Closely following their recent Cerberus Knives-designed, mainline Satyr model, Artisan’s CJRB sub-label is getting a new release as well, called the Frack. This one is a big old folding knife, available at two different price points.
The Frack has a post-apocalyptic vibe to it. It looks like it would be the weathered companion to a wanderer in some Mad Max-style nuclear wasteland. It helps that this is a big knife, too: the blade length is 3.9 inches, a specification that allows the Frak to tackle the big chores indoors and out. The blade shape, a sort of modified leaf profile, adds to the desert mutant style while still being as straightforwardly useful as a more traditional take on the form would be.
There are two steels choices available for the Frack (they also affect the handle material, but more on that below), and the first will come as no surprise to those familiar with Artisan/CJRB: it’s AR-RPM9. This stuff, a proprietary powder metallurgy recipe, hit the market a few years ago. Whereas many powder metallurgy steel development aims to create formulations that can only be implemented on expensive knives, Artisan sought to bring a meaningful portion of that performance into a recipe that could be used in budget-focused designs. It’s received a pretty warm reception, and inf act AR-RPM has spread beyond the strict bounds of the company’s catalog, as RoseCraft blades has made it a key part of their lineup.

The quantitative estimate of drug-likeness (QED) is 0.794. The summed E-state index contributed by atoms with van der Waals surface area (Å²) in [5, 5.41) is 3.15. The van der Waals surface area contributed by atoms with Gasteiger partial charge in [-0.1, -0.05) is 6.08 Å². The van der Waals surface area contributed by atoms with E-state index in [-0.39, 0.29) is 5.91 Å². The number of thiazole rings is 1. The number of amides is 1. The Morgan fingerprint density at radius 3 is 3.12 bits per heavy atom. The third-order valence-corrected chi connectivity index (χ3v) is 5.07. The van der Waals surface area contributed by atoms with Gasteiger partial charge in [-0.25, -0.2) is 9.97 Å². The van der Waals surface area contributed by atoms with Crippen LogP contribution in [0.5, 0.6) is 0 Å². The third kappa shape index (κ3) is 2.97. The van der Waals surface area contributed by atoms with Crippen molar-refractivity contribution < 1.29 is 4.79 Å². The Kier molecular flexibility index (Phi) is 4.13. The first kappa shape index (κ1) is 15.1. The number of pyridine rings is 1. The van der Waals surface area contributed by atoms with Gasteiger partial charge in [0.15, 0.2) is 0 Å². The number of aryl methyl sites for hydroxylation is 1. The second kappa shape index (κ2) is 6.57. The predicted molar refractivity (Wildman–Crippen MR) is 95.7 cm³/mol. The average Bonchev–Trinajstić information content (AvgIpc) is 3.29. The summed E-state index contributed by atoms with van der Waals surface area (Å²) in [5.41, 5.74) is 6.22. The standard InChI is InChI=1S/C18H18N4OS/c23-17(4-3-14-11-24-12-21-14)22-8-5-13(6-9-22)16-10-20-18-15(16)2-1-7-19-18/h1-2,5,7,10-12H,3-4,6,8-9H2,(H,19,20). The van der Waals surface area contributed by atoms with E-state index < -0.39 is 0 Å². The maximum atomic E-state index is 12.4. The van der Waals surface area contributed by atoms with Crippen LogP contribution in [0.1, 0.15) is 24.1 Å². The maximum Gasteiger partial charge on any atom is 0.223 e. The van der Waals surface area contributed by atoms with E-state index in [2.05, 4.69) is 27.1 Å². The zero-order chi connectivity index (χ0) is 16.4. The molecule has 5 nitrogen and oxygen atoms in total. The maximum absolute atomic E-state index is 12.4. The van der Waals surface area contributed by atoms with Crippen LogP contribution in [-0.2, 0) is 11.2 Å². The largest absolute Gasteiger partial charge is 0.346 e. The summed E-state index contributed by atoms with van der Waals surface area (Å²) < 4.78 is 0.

But if you want the full fat, high end knife experience with the Frack, there’s a variation made from S90V steel as well. This stuff, which also appeared on the aforementioned Satyr, remains a top contender years after its formulation, a fan favorite amongst the cognoscenti who will gladly take something a little more difficult to sharpen in exchange for high performance metrics.
The Frack’s simple handle is made from all stainless steel on the RPM9 models, and titanium on the S90V variation. The stainless steel handle version can be had with or without the frag pattern grip, but the titanium model only comes fraggified. The titanium version is much lighter at 3.6 oz.; the steel Frack weighs about an ounce more.
The Frak family is available now.
Knife in Featured Image: CJRB Cutlery Frak
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